William Jolly Bridge, Brisbane, Queensland, Aus.

Showing posts with label The Qantas Founders Museum. Show all posts
Showing posts with label The Qantas Founders Museum. Show all posts

Wednesday, August 22, 2018


During our six day tour of outback Queensland, we visited the Qantas Founders Museum at Longreach. Now you may be wondering why a Qantas museum is way out in Western Queensland. Well Qantas, our national airline, was started by two friends, Hudson Fysh and Paul McGinness, who were veterans of the First World War and members of the Australian Flying Corp. After the war in 1919 they wanted to compete in the England to Australia air race but they couldn't raise the money after the millionaire grazier who was going to finance them died. However, they accepted an assignment to survey the air race route from Longreach in QLD to Katherine in NT. It took them 51 days to travel the 2179k over the harsh outback country where cars had never been before. It was during this trip that the young men realised how beneficial it would be for mail, goods and passengers to travel by air in these sparsely populated and roadless areas.

So Fysh and McGinness sought financial backing for an air service. Graziers were sympathetic knowing how hard it was to travel in the outback with no roads, no bridges and thick cloying mud when it rained.

In 1920 Fergus McMaster, a wealthy grazier, invested in them. With their former flight sergeant, Arthur Baird, as their mechanic they bought a plane and started the Queensland and Northern Territory Aerial Services, which was quickly abbreviated to QANTAS. At first their office was in Winton but moved to Longreach, which was more central to the route from Charleville to Cloncurry. They built a hangar and their own planes.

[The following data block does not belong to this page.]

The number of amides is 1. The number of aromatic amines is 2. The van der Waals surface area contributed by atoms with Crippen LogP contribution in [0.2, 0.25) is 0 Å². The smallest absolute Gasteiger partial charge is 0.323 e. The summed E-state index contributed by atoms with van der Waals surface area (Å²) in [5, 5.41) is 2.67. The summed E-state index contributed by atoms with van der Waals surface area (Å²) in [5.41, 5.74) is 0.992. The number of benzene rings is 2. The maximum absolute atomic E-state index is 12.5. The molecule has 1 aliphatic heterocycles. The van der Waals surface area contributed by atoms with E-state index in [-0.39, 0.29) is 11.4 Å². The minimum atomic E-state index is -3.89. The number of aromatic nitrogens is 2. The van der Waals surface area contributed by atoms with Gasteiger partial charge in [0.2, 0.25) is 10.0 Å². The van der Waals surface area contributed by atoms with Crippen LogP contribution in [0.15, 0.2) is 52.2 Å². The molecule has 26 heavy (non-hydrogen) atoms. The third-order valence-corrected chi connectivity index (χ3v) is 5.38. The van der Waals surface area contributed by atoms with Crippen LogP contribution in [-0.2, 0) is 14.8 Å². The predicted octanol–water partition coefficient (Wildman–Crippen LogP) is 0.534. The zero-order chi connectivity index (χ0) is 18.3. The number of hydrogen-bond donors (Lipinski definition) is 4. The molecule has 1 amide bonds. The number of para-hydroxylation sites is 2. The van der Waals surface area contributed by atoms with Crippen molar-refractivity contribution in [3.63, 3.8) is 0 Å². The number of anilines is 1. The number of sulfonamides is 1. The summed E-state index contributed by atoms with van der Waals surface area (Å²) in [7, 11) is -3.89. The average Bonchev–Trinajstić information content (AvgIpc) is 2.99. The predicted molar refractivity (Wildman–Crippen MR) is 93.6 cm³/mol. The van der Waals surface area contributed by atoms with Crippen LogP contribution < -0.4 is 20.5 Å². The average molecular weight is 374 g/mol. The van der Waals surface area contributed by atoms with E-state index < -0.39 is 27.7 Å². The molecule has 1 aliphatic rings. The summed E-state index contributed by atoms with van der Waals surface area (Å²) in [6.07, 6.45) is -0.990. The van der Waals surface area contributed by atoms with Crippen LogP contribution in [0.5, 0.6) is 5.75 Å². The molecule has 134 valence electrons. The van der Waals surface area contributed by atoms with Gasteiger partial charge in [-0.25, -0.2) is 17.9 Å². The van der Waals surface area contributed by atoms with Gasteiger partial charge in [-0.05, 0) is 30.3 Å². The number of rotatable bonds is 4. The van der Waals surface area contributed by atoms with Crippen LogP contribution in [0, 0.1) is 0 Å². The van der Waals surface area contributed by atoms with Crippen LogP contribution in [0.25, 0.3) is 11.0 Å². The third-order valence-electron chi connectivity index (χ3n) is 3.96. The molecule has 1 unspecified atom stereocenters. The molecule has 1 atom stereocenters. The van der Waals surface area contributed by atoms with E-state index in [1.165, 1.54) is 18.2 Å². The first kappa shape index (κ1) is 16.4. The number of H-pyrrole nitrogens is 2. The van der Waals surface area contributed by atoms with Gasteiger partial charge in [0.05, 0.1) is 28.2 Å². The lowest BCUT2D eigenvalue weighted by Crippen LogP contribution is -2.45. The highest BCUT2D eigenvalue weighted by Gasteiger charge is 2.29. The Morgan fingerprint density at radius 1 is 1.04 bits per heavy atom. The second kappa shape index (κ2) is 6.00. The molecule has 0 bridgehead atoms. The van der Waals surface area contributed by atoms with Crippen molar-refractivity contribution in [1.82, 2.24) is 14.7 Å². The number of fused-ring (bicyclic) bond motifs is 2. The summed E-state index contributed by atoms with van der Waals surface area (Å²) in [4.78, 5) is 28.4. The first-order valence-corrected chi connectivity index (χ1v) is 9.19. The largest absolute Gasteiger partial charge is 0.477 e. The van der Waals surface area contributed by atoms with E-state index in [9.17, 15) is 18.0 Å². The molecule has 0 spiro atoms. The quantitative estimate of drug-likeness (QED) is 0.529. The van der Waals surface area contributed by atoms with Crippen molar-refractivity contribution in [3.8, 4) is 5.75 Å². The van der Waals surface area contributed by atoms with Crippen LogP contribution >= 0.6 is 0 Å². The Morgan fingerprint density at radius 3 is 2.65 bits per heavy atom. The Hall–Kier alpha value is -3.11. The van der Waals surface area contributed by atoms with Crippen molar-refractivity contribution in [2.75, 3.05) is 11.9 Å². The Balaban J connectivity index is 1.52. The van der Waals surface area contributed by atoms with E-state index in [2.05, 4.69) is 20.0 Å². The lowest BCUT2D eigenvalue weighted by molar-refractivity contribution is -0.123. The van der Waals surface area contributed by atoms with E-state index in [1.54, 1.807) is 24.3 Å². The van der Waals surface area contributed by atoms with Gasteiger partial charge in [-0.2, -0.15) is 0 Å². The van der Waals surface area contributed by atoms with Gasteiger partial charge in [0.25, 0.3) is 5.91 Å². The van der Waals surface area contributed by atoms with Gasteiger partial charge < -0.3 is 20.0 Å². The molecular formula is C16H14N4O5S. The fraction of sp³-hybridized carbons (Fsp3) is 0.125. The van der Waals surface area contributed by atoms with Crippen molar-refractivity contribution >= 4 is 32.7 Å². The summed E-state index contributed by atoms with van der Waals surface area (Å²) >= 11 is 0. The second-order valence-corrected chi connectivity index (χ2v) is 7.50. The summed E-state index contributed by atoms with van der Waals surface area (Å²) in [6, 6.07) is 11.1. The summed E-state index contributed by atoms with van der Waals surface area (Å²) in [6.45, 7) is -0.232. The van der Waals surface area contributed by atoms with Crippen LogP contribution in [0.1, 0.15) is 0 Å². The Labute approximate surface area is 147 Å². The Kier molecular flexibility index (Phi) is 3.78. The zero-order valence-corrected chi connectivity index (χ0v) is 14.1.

The Qantas Founders Museum is a wonderful example of a community getting together to honour the achievements of a group of remarkable people who established the iconic airline Qantas in Outback Queensland. It is a not for profit organisation and mostly run by volunteers. It gets funding from the Government and Qantas but it is not owned by Qantas.
 There are three areas in the museum. The outside where old historic planes are on display and where you can go on a guided tour through the planes. Then there is the main building with interactive displays and other historic artefacts and there is also the heritage listed original hanger.
 The tour is very informative. This 747 had flown for 92,125 hours, carried 5.4 million passengers and flown 82.54 million kms. It was donated to The Founders Museum by QANTAS. However, there was a problem landing it in the tiny country town of Longreach. The airstrip is only for small airplanes. Volunteers cleared trees to make way for the wings and extended the runway as much as possible. But it was still a risky business to get the jumbo to land. The Museum people didn't think they would get anyone to volunteer to fly the 747 to Longreach. However, they put an add in the paper and they had many, many offers to do the job. In the end they had to have a ballot. There is a video clip on You Tube showing the landing. 

 The plane on the left is a 707. It was the first jet ever bought by Qantas. A group of volunteer engineers    hunted for this plane to put into the museum. It had been sold by Qantas when it got too old for their fleet. They finally found it in an airplane graveyard in the UK. It was in a bad way but these volunteers flew to the UK and  managed to find parts or make parts.  After many months they had rebuilt the plane and got it flying again and they flew it back from the UK to Longreach.

The plane in the background is a constellation. It was brought here in pieces on trucks and then put back together again. The Museum board are about to start construction of a 7 million dollar roof to cover all their planes to protect them from the scorching, outback sun.

 A DC3 which used to be an American airforce plane and then bought by Qantas. It also spent time in Papua New Guinea.

 The Catalina flying boat used to fly from Australia to UK landing in Ceylon on the way.

The original hanger is nearly 100 years old. It houses many of the very first planes Qantas flew.

Then we went into the main building where there was much to see and do.